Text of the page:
In Tehran, homeless, penniless and hungry, says Kini. He wound up his latest post - End of an era... - with these words: this was the 27th of May, 1964 –“a tryst with destiny”, a significant day in Indian history as an era was coming to a close and the breaking news of this event made us the centre of attention for the rest of our journey...
On that day in May I was on a ship, crossing the Suez. The ships moved in a convoy led by a pilot boat through a narrow strip of sea wide enough for single-lane traffic. Ours was a one-class tourist vessel – m v Asia – a Lloyd Triestino boat on the Hong Kong – Trieste run.
it was mid-morning (May 27, 1964); most passengers were out on the promenade deck when news of Nehru’s death was announced through the ship public address system. Suddenly I found myself focus of attention. Wherever I went, on the deck, the library, or the dining hall,co-passengers sought me out convey their composite sympathy, and to say how sorry they were to hear the news. Ours was a small one-class tourists liner, in which almost everyone was a familiar face. Never realized Nehru was so known, and endeared.
They wanted to know what the man was like; whether I had met him. Nehru was, in fact, a tourist attraction in New Delhi. He set aside some 15 minutes daily to meet and pose for photos with common people who came to his residence, Teen Murti House. An official photographer from the Press Information Bureau (PIB) was deputed to take pictures that were catalogued and kept for public browsing in the PIB photo library. I knew this because I had worked there for a while.
Visitors to Teen Murti House who wanted to order copies of their photographs with Nehru were directed to PIB photo library, Parliament Street. They came from all countries, cultures, and walks of life. A former Ms Australia dropped in once at the photo library, to get copies of her pictures with Nehru taken at Teen Murti House that morning. My boss was so taken in that he took her out to lunch (while the photos were being developed and printed) at the Chelmsford Club.
It was during his Teen Murti House darshan time I met Nehru a few months before his death. I had escorted a freelance journalist from the US, Jackie Hudgins, who was on a world trip. Jackie had worked half-way round the world, from Richmond, Virginia (US), freelancing for foreign magazines. In New Delhi she had done a couple of talks on her India experience for Australian radio.
It was a journalistic assignment that brought her to the PIB photo library. It was well stocked with news and feature pictures taken by a platoon of official photographers. And journalists in New Delhi, paricularly the foreign print media, relied on the PIB library for their photographic needs. Jackie Hudgins came there looking for pictures of horse-drawn carriages, to go with her magazine story of a tongawallah in Jumma Mazjid. When she chanced on an album of Teen Murti House photos, of visitors with Nehru, the globe-trotting freelancer expressed interest in meeting the man and having her pictures taken with Nehru. I arranged for her visit to Teen Murti House, and also agreed to accompany her.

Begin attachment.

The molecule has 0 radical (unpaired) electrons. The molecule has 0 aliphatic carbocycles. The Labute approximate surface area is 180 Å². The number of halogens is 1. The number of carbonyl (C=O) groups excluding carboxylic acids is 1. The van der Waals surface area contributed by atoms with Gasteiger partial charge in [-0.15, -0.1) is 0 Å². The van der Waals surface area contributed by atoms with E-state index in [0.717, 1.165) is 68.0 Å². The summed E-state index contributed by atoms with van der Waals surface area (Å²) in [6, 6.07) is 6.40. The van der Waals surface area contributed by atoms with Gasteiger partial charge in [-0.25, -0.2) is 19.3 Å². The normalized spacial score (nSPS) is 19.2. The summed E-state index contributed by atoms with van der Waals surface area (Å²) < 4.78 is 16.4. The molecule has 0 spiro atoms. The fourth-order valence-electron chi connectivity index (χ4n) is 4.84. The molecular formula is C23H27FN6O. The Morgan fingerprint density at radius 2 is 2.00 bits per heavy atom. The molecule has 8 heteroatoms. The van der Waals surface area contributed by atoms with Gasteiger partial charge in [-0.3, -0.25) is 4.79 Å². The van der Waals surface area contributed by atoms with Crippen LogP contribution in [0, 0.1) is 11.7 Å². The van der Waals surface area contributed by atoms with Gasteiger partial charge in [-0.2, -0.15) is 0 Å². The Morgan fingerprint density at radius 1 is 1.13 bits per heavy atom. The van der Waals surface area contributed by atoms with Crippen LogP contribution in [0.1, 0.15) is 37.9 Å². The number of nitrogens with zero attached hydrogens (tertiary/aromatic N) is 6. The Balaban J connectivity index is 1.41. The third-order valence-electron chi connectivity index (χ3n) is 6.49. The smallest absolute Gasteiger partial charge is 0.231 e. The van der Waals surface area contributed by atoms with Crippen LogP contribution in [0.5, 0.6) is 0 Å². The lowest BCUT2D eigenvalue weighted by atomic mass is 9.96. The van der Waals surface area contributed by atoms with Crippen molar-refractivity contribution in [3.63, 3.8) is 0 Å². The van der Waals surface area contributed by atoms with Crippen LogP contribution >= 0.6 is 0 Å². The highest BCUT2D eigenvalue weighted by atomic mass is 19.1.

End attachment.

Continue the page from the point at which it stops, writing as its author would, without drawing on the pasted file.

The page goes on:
We joined other visitors waiting in small companionable groups in a spacious hall in Teen Murti House. It was customary for the PM to meet visitors after breakfast, before he left for office at the South Block or Parliament House. Nehru stepped down from his first-floor living quarters to the waiting hall, and worked his way through the visitors standing in knots of two or three. He spent a few minutes with each group, with the photographer in tow taking pictures.
Nehru walked up to us for a chat with Jackie. He evinced interest in her globe-trotting, as Jackie told him how she had worked her way, freelancing, through Japan, the far-east, Indonesia and Singapore. Her next stop, she said, was Pakistan. “Do write about it,” said Nehru before moving on to the next group.I wasn’t sure how he meant it. Maybe he wanted Jackie to do a book on her travels. Surely, he would not have meant that she wrote to him. I don’t know if she did. But I got a letter from Taxila,in Pakistan, on her travel in a caboose (with the guard of a freight train).
So much our meeting with Nehru. Must admit I felt utterly ignored in the proceedings. Would conclude this post, Kini, with my disembarkation at Genoa, after a ten-day boat trip from Bombay. Immigration and customs officials at the port were particularly kind, as they examined my Indian passport. The immigration official uttered the word 'Nehru' noddingly, and stamped me through.I was waved through the customs formalities, with no baggage checks. Which was helpful. Because I had in my baggage an item that did not belong to me. I was taking ashore an ivory chess board on behalf of a crew member.
Shortly before the ship docked at Genoa a crew member came with a request to our cabin, which I shared with three other Indians. None of us thought much of carrying a small parcel for him, to be collect after we cleared the customs. The plea was addressed to us as a group. I don’t know why it didn’t occur to any of us to turn down his request. We knew it was not quite the right thing. But then the crew member working in the dining hall had become a friend during the voyage.Unknown to us, the chap was, presumably, cultivating us. Smuggling small items through the customs was not seen as a crime then. Most people would have done it, without a thought, even for total stangers. Would not be seen as a smart thing to do nowadays.